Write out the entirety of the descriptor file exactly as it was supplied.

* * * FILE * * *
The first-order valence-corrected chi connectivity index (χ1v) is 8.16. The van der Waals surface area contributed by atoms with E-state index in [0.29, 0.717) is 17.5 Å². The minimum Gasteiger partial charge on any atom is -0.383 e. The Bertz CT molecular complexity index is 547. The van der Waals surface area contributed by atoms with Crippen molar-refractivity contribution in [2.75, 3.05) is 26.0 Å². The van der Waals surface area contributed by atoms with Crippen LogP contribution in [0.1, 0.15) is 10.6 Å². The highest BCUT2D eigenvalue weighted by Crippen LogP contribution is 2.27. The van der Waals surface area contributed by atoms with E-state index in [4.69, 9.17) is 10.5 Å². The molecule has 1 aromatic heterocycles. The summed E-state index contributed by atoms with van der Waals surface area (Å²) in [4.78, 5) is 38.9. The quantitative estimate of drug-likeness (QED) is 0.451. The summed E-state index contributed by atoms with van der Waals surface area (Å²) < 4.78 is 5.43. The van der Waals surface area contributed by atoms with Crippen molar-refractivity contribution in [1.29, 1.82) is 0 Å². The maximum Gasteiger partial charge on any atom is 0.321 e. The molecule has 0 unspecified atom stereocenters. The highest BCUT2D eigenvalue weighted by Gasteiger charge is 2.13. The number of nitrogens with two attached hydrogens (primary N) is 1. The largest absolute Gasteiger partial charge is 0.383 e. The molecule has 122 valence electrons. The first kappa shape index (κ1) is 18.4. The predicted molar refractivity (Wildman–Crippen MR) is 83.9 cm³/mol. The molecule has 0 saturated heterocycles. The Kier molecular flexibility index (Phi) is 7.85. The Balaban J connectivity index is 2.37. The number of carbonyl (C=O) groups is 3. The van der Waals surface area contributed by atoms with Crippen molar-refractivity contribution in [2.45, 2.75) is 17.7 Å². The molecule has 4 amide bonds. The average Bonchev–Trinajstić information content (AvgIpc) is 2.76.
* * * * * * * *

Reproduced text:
The first-order valence-corrected chi connectivity index (χ1v) is 8.16. The van der Waals surface area contributed by atoms with E-state index in [0.29, 0.717) is 17.5 Å². The minimum Gasteiger partial charge on any atom is -0.383 e. The Bertz CT molecular complexity index is 547. The van der Waals surface area contributed by atoms with Crippen molar-refractivity contribution in [2.75, 3.05) is 26.0 Å². The van der Waals surface area contributed by atoms with Crippen LogP contribution in [0.1, 0.15) is 10.6 Å². The highest BCUT2D eigenvalue weighted by Crippen LogP contribution is 2.27. The van der Waals surface area contributed by atoms with E-state index in [4.69, 9.17) is 10.5 Å². The molecule has 1 aromatic heterocycles. The summed E-state index contributed by atoms with van der Waals surface area (Å²) in [4.78, 5) is 38.9. The quantitative estimate of drug-likeness (QED) is 0.451. The summed E-state index contributed by atoms with van der Waals surface area (Å²) < 4.78 is 5.43. The van der Waals surface area contributed by atoms with Crippen molar-refractivity contribution in [1.29, 1.82) is 0 Å². The maximum Gasteiger partial charge on any atom is 0.321 e. The molecule has 0 unspecified atom stereocenters. The highest BCUT2D eigenvalue weighted by Gasteiger charge is 2.13. The number of nitrogens with two attached hydrogens (primary N) is 1. The largest absolute Gasteiger partial charge is 0.383 e. The molecule has 122 valence electrons. The first kappa shape index (κ1) is 18.4. The predicted molar refractivity (Wildman–Crippen MR) is 83.9 cm³/mol. The molecule has 0 saturated heterocycles. The Kier molecular flexibility index (Phi) is 7.85. The Balaban J connectivity index is 2.37. The number of carbonyl (C=O) groups is 3. The van der Waals surface area contributed by atoms with Crippen molar-refractivity contribution in [2.45, 2.75) is 17.7 Å². The molecule has 4 amide bonds. The average Bonchev–Trinajstić information content (AvgIpc) is 2.76.